The Equine Welfare Alliance (EWA) and Animal Law Coalition (ALC) have issued an exhaustive analysis and executive summary, demonstrating the embarrassing and shocking lack of evidence for GAO’s findings.

The analysis concludes that the GAO report is “disturbing” as it is filled with speculation, anecdotes, hearsay and unsupported opinions. The GAO sources appear to be largely known slaughter proponents.

“The GAO’s pro-slaughter bias is clearly evident in the report’s defamatory accusation that the Cavel fire in 2002 was started by so-called anti-slaughter arsonists,” states co-author and EWA vice president, Vicki Tobin. The cause of the fire was never determined and it was Cavel’s owners who benefitted from the fire, claiming $5M when the damages were estimated at $2M.

The EWA/ALC analysis details how, instead of doing the hard work of gathering actual data, the GAO relied on chitchats with a handful of state veterinarians, livestock board members, state officials and information provided by pro-slaughter organizations.

“The GAO’s economic models fail to credibly take into account basic principles of supply and demand, the extremely limited effect of slaughter on the horse industry and the devastating effects of one of the worst economic downturns since the Great Depression”, said ALC’s Laura Allen. “Instead, the GAO report blamed the closing of 3 U.S. horse slaughter plants in 2007 for a decline in live horse prices, loss of horse markets, and a rise in horses in need.”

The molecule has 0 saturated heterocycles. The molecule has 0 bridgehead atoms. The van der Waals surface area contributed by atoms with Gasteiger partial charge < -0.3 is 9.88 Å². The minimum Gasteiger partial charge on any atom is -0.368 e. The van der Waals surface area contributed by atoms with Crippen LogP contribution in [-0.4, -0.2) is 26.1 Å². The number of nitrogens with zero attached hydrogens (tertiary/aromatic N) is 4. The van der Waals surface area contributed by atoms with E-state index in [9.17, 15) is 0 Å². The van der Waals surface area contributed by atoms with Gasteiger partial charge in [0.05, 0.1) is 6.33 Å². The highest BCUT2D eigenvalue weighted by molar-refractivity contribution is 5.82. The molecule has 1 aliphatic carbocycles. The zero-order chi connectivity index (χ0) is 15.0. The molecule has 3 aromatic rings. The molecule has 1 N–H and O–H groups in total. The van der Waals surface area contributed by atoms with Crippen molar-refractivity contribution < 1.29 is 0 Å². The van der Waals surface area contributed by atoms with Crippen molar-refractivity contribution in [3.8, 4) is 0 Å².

Carolyn Betts, Ph.D. Economics explains, “There is, by definition, no correlation between something that stays roughly constant over time – the number of horses slaughtered – and something that the GAO claims has gone up significantly over the same time period – the number of horses abandoned and neglected. In the absence of an observable correlation, it is nothing short of “heroic” for the GAO to assume a causal relation from a proximate constant to a variable that it argues has increased.”

A FOIA request for the data and methods the GAO used in developing its economic models was denied by the Congressional Committee that requested the GAO report. The EWA/ALC analysis concludes that this is nothing short of a Congressional cover-up for the GAO’s unsubstantiated claims.